River Monsters YouTube Mimic Page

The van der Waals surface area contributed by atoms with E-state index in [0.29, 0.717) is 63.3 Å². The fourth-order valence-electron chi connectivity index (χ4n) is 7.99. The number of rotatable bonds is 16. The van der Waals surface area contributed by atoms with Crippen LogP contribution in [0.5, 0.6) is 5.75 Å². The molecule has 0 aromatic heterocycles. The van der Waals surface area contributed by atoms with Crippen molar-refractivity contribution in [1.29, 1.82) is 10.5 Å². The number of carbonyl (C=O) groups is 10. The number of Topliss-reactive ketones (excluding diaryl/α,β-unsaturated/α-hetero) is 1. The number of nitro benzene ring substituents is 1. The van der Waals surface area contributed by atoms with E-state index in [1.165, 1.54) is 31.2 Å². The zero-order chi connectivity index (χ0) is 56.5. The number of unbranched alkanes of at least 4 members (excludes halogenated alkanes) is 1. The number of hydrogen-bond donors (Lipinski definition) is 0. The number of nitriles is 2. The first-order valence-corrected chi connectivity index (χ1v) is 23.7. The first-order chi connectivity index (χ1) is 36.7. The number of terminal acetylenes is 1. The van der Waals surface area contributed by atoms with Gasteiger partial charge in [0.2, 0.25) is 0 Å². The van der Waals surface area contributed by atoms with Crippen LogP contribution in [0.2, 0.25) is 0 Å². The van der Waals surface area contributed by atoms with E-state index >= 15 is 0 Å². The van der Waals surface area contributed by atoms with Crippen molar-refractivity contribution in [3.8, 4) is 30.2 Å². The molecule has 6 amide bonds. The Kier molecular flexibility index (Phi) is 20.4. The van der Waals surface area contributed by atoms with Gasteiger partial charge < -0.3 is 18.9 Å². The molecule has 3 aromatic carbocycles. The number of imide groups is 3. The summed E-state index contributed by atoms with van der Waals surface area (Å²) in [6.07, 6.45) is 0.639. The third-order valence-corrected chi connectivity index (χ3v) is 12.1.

3D artist Jean Marco Ruesta explains how he combined 3D and cutting-edge web techniques for the spots. They’re ferocious, vicious, dangerous and they’re headed straight for you … online. Discovery Network’s web promos for hit shows River Monsters and Shark Week offer up a heart-pounding view of some frighteningly real underwater creatures brought to life using MAXON’s CINEMA 4D. Known for presenting informative and entertaining programming on the unusual and unseen lives of animals and insects around the world, Discovery Network looked to New York City-based 3D animator Jean Marco Ruesta to create the imaginative River Monsters promo in which creatures appear to swim out of the frame. “I like doing stuff that makes me think outside of the box,” says Ruesta, who teaches CINEMA 4D classes at the New York’s School of the Arts and works at Alien Kung Fu in Manhattan. Ruesta had just five weeks to complete the River Monsters promo. His work began when Discovery Network gave him some reference boards, a basic YouTube page created by their in-house design team and footage of the show’s host Jeremy Wade standing in front of a green screen on a sound stage in London. With all of that for inspiration he came up with an online spot that, at first glance, looks like a typical YouTube page with one main player window and several videos from the show on which to click. Suddenly the action ramps up when Wade steps out of a banner ad, grabs a fish net and throws it across the screen. Catching the play button for the main video with the net, Wade fast forwards to live footage of an episode of the show in which he struggles to hold on to a giant salamander as it writhes and twists in his hands. In the promo, Wade’s toss of the net looks effortless. In fact, it was a bit of a challenge for Ruesta to pull off. Though he had green screen footage of Wade actually throwing the net and pretending to throw it, none of the shots worked well in Ruesta’s overall design plan. So he reached out to the online CINEMA 4D community for help with creating a net for the host to throw. It took a couple of tests, but soon the ideas he got from everyone came together and he was able to create a net by creating a plane and an Atom Array Object. After applying Cloth Dynamics to the plane, Ruesta constrained points of the net to a few control objects and began animating. “Without my gurus Jack Myers and Dr. Sassi from Cineversity, I would have been lost,” he recalls. Ruesta used a variety of approaches to create the show’s creatures. To animate the salamander, for example, he used the Spline Wrap deformer to define the path along which this creature, and others, moved. He also added a few nulls to the surface of the salamander, and with the help of the CINEMA 4D to After Effects connection tools (external tag), he was able to get the null’s position data into After Effects. Ruesta’s work on River Monsters surpassed Discovery Network’s expectations and he was asked to create an online promo for their Shark Week show. More ambitious than the first project, this promo again used green screen footage, this time of actor Andy Samberg standing in a room talking to viewers. He’s interrupted when two big bumps shake the room just before a shark bursts through the wall, shakes his head back and forth and swims off the screen and out of sight leaving Samberg drenched. One of the biggest challenges Ruesta faced was figuring out how the shark would break through the website interface as though it were breaking through a wall. For this he relied on CINEMA 4D’s Dynamics tools for a natural breaking and crumbling effect. Using the YouTube interface as a template, he modeled and textured a wall of wooden planks and then broke them up in the area through which the shark would. Ruesta added tags to all the pieces so their position data would be available in After Effects. Credits for Discovery: Linas Virbickas - Associate Creative Director Beth Stewart - Copywriter Jay Perry - Associate Art Director Mary Priestland - Art Buyer Brittany Foye - Account Executive Kelly George - Account Director Ryan McCullah Director of Interactive Content Tom Evans - Production Manager Mike Baugh - Flash developer. Dana Russell - Interactive Producer Motion Designer- Joe Moccia DoP- Joe DyerRiver